elders in an Australian aboriginal community, where only very few still speak the
first language (L1), and will think of vocabulary lists and informants to help to
write a grammar. The applied linguist, listening to the same discussion, will
consider policy issues (should/can the language be maintained?) and whether to
advocate a bilingual programme in the schools (English plus the local language) or
an English-only programme.
As for the work of E. Annamalai (1998), he collected survey data of the
numbers of mother tongue speakers in India and attempted to relate those statistics
to linguistic definitions of the various language groupings and families. The result
is that there are no majority languages with speakers beyond 50% of the country’s
population which is explainable to state that all languages in India are minority
languages. As it can be seen, Annamalai’s research provides a description of a
language situation diachronically in which he used the term “language” as its
original meaning. However, the social setting here is not only about the “language”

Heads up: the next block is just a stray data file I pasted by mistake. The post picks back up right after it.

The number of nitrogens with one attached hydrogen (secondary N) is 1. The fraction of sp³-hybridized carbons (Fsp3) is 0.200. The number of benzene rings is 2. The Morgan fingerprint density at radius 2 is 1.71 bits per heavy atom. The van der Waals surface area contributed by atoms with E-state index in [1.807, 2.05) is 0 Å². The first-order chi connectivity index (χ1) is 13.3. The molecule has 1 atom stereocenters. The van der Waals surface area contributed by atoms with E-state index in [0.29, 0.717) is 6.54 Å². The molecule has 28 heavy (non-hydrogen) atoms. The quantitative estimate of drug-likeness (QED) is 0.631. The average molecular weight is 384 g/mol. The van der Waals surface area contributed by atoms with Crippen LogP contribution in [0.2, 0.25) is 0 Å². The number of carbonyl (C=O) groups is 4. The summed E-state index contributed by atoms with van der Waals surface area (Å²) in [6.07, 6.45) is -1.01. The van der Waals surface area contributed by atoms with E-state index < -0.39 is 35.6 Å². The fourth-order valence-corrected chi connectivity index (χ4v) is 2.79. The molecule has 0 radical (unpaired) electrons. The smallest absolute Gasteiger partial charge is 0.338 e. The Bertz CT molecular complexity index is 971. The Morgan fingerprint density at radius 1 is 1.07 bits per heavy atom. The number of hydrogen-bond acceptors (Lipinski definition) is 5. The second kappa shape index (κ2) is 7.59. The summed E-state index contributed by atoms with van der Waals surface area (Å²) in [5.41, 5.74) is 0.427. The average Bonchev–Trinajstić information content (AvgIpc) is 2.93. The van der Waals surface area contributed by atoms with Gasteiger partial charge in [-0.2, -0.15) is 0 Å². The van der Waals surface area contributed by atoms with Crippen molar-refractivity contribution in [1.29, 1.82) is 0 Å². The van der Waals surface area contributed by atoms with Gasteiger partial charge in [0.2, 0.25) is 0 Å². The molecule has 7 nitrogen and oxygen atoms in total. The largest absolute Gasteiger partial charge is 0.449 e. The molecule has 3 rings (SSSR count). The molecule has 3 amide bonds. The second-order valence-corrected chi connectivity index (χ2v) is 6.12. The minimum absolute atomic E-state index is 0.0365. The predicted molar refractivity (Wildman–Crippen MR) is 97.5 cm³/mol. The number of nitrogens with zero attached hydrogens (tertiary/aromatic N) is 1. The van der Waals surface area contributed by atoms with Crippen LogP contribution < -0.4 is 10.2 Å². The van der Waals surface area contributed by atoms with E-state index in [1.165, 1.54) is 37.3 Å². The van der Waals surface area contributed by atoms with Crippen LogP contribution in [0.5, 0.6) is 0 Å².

itself but also related to the political field. On the other hand, applied linguistics do
not intentionally give a detailed description of India situation but address necessary
questions, those are taken from the current issues of the ineffective English
teaching in India. They might be “Why is English taught so widely in India when
its results are so unsatisfactory?”;“How can the teaching of English be improved?”
To conclude, the major components in the research approaching are that while
the linguistics conducted survey and give the statistics of India languages
diachronically to in order to prove that there is no majority language in India, the
applied linguistics approach the practical issues synchronically in other fields such
as language teaching: the English teaching policy, the resources, the teacher’s
proficiency… to solve the ineffective English teaching problems in India.
8. Present an analysis of different views to native speakers and your viewpoints
of standard English.
Linguists, applied linguists and language teachers all appeal to the native
speaker as an important reference point. But what exactly (who exactly?) is the
native speaker? It is difficult to give the definition of this term.
As Preston remarks: ‘from a psycholinguistic point of view, nativeness is
almost the entire question of SLA’ (1989: 78) whereas from sociolinguistics point
of view, variation is so central that there is no interest in pursuing or defining the
NS: the study of every individual, since everyone is a NS of his/her own idiolect.
This no doubt explains why Trudgill is happy (and cavalier) enough to define the
native speaker thus: ‘a speaker who has a language as their first language’ (2003: